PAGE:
Just because you’re paranoid, the old saying goes, doesn’t mean they aren’t after you.
California’s liberal politicians have been paranoid, often ridiculously so, about what’s been happening in Washington of late.
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Nevertheless, two events last week bolster the notion that California is being targeted by the Trump administration, a Republican Congress and even the conservative-dominated U.S. Supreme Court.
The first was a rollout of a Republican plan, backed by the White House, to overhaul the federal tax system.
A key provision would eliminate many income tax deductions, including one that would hit California and other high-taxing blue states especially hard.
Eliminating the federal deduction for state and local taxes would make the high income and property taxes in California and other states, such as New York and New Jersey, more painful to upper-income residents who itemize deductions.
It’s estimated that more than 6 million California taxpayers claim state and local tax deductions on their federal returns. They total $112.5 billion a year, or nearly 20 percent of all such deductions nationwide, and save Californians something north of $30 billion a year.
Theoretically, California’s liberal politicians should celebrate such a move since they complain endlessly about the privileges of the affluent. But the wealthiest California communities also tend to be its most politically liberal – think Beverly Hills, Malibu, San Francisco and Marin County. So those politicians’ constituents would take the biggest hits.
Moreover, making state income and local property taxes nondeductible would make those who pay them less likely to support high levels of taxation since they would be unable to shift some of their tax burdens to Uncle Sam.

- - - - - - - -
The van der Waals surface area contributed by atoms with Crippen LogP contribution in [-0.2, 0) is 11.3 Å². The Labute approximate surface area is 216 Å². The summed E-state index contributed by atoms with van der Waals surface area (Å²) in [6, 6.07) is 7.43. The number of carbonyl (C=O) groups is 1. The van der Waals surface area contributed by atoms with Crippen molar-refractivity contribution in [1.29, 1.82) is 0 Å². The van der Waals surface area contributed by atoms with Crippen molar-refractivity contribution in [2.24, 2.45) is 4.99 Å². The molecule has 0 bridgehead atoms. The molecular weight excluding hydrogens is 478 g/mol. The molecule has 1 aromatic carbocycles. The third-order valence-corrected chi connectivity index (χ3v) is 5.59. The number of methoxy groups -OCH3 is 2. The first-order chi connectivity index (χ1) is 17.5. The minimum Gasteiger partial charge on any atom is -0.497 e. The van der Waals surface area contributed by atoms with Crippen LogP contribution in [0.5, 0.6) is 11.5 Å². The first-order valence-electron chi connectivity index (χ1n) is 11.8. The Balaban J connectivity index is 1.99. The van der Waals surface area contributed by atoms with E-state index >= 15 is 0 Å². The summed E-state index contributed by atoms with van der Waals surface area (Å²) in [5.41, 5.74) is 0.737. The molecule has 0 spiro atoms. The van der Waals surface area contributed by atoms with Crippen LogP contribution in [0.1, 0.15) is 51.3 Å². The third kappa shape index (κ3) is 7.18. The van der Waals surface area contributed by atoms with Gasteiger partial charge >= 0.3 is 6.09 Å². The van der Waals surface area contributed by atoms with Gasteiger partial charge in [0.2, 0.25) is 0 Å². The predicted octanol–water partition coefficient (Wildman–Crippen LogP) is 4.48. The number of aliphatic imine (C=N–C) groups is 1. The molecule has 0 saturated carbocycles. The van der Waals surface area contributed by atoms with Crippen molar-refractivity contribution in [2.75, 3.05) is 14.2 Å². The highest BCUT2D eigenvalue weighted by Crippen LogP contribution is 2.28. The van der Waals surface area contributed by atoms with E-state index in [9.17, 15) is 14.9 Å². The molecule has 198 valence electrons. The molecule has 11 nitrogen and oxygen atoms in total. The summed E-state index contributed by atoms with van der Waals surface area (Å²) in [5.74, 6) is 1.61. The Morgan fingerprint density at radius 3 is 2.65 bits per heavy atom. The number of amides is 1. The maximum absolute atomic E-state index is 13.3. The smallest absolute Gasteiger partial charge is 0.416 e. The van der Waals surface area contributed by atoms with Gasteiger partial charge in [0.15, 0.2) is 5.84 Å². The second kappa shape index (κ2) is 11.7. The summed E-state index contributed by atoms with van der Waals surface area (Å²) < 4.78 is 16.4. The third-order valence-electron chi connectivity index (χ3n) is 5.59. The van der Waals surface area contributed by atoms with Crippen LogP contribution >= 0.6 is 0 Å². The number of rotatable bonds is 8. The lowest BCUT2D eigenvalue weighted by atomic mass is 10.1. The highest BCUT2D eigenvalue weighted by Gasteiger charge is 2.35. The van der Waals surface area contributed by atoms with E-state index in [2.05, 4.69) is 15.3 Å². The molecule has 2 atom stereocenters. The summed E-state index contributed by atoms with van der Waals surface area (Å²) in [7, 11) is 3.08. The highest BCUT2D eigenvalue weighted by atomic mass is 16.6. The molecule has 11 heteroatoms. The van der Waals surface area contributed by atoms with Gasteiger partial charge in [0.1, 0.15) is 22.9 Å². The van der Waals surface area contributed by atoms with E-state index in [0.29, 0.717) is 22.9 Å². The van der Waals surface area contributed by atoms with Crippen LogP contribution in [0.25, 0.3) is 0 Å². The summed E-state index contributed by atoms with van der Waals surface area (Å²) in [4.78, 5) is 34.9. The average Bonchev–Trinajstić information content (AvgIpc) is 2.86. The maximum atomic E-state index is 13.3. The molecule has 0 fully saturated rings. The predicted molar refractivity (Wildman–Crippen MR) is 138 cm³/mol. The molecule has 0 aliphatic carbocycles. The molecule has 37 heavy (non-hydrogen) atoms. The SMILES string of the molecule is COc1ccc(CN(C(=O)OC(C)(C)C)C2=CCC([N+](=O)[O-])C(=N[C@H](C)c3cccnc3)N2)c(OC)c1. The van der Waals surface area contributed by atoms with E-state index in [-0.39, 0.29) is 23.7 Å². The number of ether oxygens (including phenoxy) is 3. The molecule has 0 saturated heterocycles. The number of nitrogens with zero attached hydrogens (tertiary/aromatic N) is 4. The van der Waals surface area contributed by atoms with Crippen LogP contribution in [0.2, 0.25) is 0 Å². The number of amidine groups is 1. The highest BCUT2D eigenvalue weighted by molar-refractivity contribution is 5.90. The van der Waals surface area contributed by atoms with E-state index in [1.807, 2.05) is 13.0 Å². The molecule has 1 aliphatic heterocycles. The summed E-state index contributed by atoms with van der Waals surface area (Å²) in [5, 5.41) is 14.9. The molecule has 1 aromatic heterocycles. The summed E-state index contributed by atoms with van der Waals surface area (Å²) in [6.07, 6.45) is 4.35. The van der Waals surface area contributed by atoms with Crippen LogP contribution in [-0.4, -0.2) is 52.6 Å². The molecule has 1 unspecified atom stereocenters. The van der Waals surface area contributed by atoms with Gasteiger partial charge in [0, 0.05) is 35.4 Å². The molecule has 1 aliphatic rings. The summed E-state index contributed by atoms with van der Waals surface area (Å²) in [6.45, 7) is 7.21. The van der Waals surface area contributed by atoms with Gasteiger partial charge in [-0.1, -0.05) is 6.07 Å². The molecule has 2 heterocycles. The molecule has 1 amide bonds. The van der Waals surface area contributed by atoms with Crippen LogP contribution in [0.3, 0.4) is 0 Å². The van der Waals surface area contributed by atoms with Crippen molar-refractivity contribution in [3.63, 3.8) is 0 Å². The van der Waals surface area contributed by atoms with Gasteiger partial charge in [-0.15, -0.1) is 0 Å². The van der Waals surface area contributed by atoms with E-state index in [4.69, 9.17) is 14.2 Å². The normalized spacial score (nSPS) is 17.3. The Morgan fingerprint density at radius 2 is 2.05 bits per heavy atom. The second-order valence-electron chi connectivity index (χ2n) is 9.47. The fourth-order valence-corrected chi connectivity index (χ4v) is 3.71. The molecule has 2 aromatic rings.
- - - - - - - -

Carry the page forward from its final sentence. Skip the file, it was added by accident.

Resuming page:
For all of those reasons, California’s Democratic politicians are unhappy about the proposed tax overhaul, believing that it’s retaliation on California and other blue states.
A day later, the U.S. Supreme Court announced, unsurprisingly, it would hear a case that likely will be a severe financial blow to public employee unions, which in California are the main source of financing and other support for the Democratic Party.
The court was on the verge last year of declaring that unions cannot compel workers, even those who refuse to become members, to pay dues, when Justice Antonin Scalia died. The case, involving a teacher and the California Teachers Association, died with him because his death left a 4-4 tie on the issue.
However, the court is taking up a new case out of Illinois with the same issue, and with Scalia’s equally conservative successor, Neil Gorsuch, now wearing the robes, there’s little doubt that by a 5-4 majority, mandatory dues collection will be outlawed sometime next year.
Based on what happened in other states when compulsory dues were dropped, union leaders fear that invalidating California’s law requiring dues payment by non-members will entice many current members to drop out and thus save the sometimes hefty payments they must make to union coffers.
If it happens, the ability of California’s unions, such as the CTA, to pour massive amounts of money into local, statewide and legislative contests and ballot measures would be curtailed.
The fear was underscored this year when legislators and Gov. Jerry Brown passed, at the behest of unions, legislation that prohibits organizations other than unions from accessing contact information on public workers. Union leaders feared that “right-to-work” organizations that sponsor the dues lawsuits could use the contact data to urge workers to resign from the unions.
That probably would qualify as paranoia.